(3) A 30-day mandatory-minimum term of incarceration shall be imposed if the person’s alcohol concentration was more than 0.30 grams per 100 milliliters of blood or per 210 liters of breath or 0.39 grams per 100 milliliters of urine; and

(4) A 25-day mandatory-minimum term of incarceration shall be imposed if the person’s blood or urine contains a Schedule I chemical or controlled substance as defined in _ 48-902.04, Phencyclidine, Cocaine, Methadone, Morphine, or one of its active metabolites or analogs.

 (d) An additional 30-day mandatory-minimum term of incarceration shall be imposed for each additional violation of any one or more provisions of _ 50-2206.11 or _ 50-2206.12 if the person has 3 prior offenses under _ 50-2206.11, _ 50-2206.12, or _ 50-2206.14 and is being sentenced on the current offense.

 (e) The fines set forth in this section shall not be limited by _ 22-3571.01.

OWI: Operating While Impaired: In order to be convicted of OWI, the government must prove beyond a reasonable doubt that you were operating or in physical control of a vehicle and that your ability to do so was impaired by alcohol or drugs.

OWI Penalties:  Here is the complete OWI statute in Washington, DC:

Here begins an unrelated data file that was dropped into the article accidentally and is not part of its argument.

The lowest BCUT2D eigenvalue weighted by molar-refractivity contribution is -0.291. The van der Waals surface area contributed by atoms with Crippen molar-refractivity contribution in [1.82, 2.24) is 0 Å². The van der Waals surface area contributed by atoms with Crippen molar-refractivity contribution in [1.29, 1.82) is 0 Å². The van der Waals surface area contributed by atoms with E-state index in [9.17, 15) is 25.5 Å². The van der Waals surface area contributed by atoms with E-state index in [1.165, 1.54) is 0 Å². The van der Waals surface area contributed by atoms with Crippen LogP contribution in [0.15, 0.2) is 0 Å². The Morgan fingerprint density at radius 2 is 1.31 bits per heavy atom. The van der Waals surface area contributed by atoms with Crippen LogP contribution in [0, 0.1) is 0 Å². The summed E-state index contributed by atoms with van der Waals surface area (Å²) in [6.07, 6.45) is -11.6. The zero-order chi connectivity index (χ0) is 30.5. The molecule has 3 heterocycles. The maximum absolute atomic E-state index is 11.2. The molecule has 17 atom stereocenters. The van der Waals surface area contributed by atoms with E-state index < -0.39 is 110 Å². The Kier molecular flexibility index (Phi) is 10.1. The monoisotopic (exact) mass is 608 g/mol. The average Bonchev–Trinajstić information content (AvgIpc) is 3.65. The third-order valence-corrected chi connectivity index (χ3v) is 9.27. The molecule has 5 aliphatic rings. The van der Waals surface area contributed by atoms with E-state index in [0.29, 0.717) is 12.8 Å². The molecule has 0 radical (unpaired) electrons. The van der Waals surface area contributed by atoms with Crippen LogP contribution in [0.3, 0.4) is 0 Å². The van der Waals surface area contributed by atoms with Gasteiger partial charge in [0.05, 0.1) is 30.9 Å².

50-2206.15 Penalty for operating a vehicle while impaired

(a) Except as provided in subsections (b) and (c) of this section, a person violating _ 50-2206.14 shall upon conviction for the first offense be fined $500, or incarcerated for not more than 90 days, or both.

(b) A person violating any provision of _ 50-2206.14 when the person has a prior offense under _ 50-2206.11, _ 50-2206.12, or _ 50-2206.14 and is being sentenced on the current offense shall be fined not less than $1,000 and not more than $2,500, or incarcerated for not more than one year, or both; provided, that a 5-day mandatory-minimum term of incarceration shall be imposed.

(c) A person violating any provision of _ 50-2206.14 when the person has 2 or more prior offenses under _ 50-2206.11, _ 50-2206.12, or _ 50-2206.14 and is being sentenced on the current offense shall be fined not less than $1,000 and not more than $5,000, or incarcerated for not more than one year, or both; provided, that a 10-day mandatory-minimum term of incarceration shall be imposed.

(d) The fines set forth in this section shall not be limited by _ 22-3571.01.

REVOCATION OF DRIVER’S LICENSE

In addition to court penalties, a DUI or OWI can result in the suspension of your driving privileges.  If you are arrested in Washington, DC for DUI or OWI, and live in DC, you must request a hearing from the Department of Motor Vehicles within 10 days of your arrest (15 if you live outside DC).  If you do not request a timely hearing, your license is automatically suspended for 6 months.  If you refused to submit a breath or urine sample, your license will be suspended for 1 year.

 

You may reach a Washington DC DUI Lawyer by calling 202-330-6290 or send us an email by clicking here.

Serrano PC is conveniently located near two metro stops: Farragut North and Farragut West.

We are located at:

1701 Pennsylvania Avenue, NW
Suite 300
Washington, DC 20006